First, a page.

By Dan Shanoff
Page 2

Although many fans went absolutely nuts over the officiating in Super Bowl XL, a far more egregious -- and epidemic -- officiating problem has emerged in sports:

The "Duke Effect."

Duke always seems to get the calls, and you'd have to be blinded by Dukie loyalty to argue otherwise.

Either the Blue Devils get away with more contact while playing defense or they earn ticky-tack foul calls while on offense.

But it's not just the foul differential; it's all the calls Duke gets at critical late-game moments, to the point that fans now expect Duke will get the call.

However it happens, the opponents -- and college basketball fans -- get screwed.

Duke defenders will argue that Duke earns the differential in foul calls by playing great "position" defense and "knowing how to draw fouls."

I know the real reason how: by putting on that jersey.

Where does the bias come from? Certainly, winning helps. Being the shining star of college basketball helps. Having a coach who plays the refs like Yo-Yo Ma plays the cello helps. And having the most intimidating home court in sports helps.

(Although the Devils get the calls on the road, too; see last week's one-point win at Boston College, in which they held a 37-13 free-throw advantage.)

On Monday, the ACC officiating crew that worked Saturday's controversial Duke-Florida State game at Cameron (a close Duke win, natch) were suspended, ostensibly for an errant technical foul called on FSU.

However, a quick scan of the box score shows the officials just as easily could have been busted for that 43-11 free-throw advantage they gave the Blue Devils. They made the Super Bowl XL refs look competent.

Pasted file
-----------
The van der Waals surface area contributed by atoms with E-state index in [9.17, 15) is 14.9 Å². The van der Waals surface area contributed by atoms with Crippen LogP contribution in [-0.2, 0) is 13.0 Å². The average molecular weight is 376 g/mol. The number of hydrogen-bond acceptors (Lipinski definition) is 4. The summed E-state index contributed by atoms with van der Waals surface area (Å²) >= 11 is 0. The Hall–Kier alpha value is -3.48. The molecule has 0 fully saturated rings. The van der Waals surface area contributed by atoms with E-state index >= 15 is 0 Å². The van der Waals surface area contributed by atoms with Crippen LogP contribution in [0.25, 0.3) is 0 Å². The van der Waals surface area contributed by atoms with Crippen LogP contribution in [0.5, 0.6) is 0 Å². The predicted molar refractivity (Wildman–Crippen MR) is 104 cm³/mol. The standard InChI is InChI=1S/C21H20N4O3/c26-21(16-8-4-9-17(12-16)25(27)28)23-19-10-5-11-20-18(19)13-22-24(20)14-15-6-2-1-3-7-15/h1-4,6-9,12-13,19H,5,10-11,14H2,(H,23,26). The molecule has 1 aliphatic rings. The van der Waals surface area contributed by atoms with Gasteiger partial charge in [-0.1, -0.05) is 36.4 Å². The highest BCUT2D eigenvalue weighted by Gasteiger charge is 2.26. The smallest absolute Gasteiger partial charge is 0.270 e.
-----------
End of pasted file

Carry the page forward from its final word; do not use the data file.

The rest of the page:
What to do about it? I'm waiting for an enterprising ACC rival to do what Mark Cuban did with NBA referees: set up a monitoring system to track refs' performance statistically, to prove, once and for all, that there's a problem. It's not to show up the refs; it's to make them more effective. Only then can we begin to correct the problem -- both in reality and in perception.

Duke haters are well aware of the trend. There's a clever fake news release floating around on anti-Duke/pro-UNC online messageboards. Here's how it begins:

"Atlantic Coast Conference Commissioner John Swofford announced today that a foul is tentatively scheduled to be called against Duke sometime in the first half of their game with UNC in Chapel Hill, next Tuesday, February 7th ..."

Later in the piece, it adds this: "[ACC Director of Officials John] Clougherty also said not to expect any more fouls to be called against Duke this season, but did not rule out the possibility of another one being called in an exhibition game in November 2006."

Maybe it is more perception than reality: Despite the 80-24 free-throw advantage Duke has had over its last two games, in its eight other games in 2006, the team has had only a 161-149 free-throw advantage.

But it is that perception -- fueled by particularly galling games such as the past two -- that riles up the Duke haters. Maybe fans wouldn't be as outraged if it seemed as though calls went more evenly.

You'd think the Duke players themselves would want to erase the whiff that increasingly follows their wins and taints their accomplishments:

Oh, sure, Duke won, but if they didn't get all the calls ...

Dan Shanoff is a columnist for Page 2. His "Daily Quickie" commentary appears every weekday morning.




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THE DUKE EFFECT